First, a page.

Wednesday, November 11, 2015: 4:35 PM
253B (Salt Palace Convention Center)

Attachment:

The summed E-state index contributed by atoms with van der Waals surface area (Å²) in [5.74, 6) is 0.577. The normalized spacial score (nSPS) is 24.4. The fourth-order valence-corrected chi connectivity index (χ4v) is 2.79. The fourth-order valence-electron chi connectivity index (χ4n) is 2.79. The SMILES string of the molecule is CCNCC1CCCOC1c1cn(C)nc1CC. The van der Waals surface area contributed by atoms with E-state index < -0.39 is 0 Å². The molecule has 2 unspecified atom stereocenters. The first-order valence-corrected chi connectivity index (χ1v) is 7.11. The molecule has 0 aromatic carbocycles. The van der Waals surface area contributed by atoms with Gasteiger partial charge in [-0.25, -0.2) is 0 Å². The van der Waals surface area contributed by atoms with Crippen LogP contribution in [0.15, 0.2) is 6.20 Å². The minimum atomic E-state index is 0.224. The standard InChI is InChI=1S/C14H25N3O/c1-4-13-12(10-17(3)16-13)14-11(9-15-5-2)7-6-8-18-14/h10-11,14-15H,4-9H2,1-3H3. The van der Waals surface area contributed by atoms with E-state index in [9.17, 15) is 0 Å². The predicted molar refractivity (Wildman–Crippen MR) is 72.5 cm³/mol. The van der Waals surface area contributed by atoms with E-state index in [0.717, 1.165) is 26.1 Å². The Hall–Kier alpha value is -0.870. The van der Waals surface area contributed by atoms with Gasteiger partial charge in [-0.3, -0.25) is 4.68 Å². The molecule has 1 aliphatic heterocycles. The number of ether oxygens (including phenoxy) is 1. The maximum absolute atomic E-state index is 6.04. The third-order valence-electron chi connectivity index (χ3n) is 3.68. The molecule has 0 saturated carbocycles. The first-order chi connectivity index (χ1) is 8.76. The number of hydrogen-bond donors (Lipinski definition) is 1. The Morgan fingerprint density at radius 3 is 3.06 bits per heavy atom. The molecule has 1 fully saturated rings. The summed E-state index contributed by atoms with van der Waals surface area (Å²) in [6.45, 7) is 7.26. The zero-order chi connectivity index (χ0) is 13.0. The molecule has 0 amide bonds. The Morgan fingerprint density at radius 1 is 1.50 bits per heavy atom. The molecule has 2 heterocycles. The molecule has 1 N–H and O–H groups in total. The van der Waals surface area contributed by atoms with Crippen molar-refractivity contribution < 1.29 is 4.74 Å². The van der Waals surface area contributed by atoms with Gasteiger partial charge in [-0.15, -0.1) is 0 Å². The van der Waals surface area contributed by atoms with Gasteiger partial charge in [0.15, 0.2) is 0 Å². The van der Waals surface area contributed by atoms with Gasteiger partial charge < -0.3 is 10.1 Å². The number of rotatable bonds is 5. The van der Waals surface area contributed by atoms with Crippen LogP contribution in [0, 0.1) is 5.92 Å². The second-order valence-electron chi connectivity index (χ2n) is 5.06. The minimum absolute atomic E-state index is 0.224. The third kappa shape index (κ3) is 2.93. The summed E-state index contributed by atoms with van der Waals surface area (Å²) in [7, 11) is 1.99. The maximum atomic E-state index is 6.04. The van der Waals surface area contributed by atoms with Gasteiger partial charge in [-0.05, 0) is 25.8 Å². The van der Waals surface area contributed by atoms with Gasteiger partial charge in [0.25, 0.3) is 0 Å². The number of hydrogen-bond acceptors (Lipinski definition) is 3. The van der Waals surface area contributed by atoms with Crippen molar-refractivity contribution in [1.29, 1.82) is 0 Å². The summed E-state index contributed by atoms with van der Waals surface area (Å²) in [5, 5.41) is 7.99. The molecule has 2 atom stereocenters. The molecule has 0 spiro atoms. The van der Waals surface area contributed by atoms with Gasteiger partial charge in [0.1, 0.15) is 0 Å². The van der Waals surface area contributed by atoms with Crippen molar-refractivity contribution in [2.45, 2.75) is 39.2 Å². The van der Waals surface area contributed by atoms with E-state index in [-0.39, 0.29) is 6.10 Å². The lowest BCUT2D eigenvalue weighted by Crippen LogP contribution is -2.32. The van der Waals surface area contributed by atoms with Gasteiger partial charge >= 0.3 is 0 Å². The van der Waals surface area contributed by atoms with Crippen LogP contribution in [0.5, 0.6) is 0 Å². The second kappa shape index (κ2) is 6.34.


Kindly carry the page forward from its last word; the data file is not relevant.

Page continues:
A growing body of literature shows that certain nano- to micron scale surface features or surface patterns can modulate cell behaviors in vitro and in vivo, suggesting the potential for enhancing biomaterial and device functions in vivo. In recent years, a variety of techniques has been developed to create random or patterned nano-to-micron scale features on the surface of biomaterials, including metals (e.g., titanium), polymers (e.g., biodegradable polyesters), and biocomposites. Distinctive cellular behaviors on nanostructured or microstructured surfaces have been observed and reported. This talk will discuss current methods for creating these features on biomedical device surfaces and their respective effects on cell adhesion, proliferation, and differentiation, as well as their potential for clinical translation. Special attention will be given to recent results on stem cells and bacterial cells.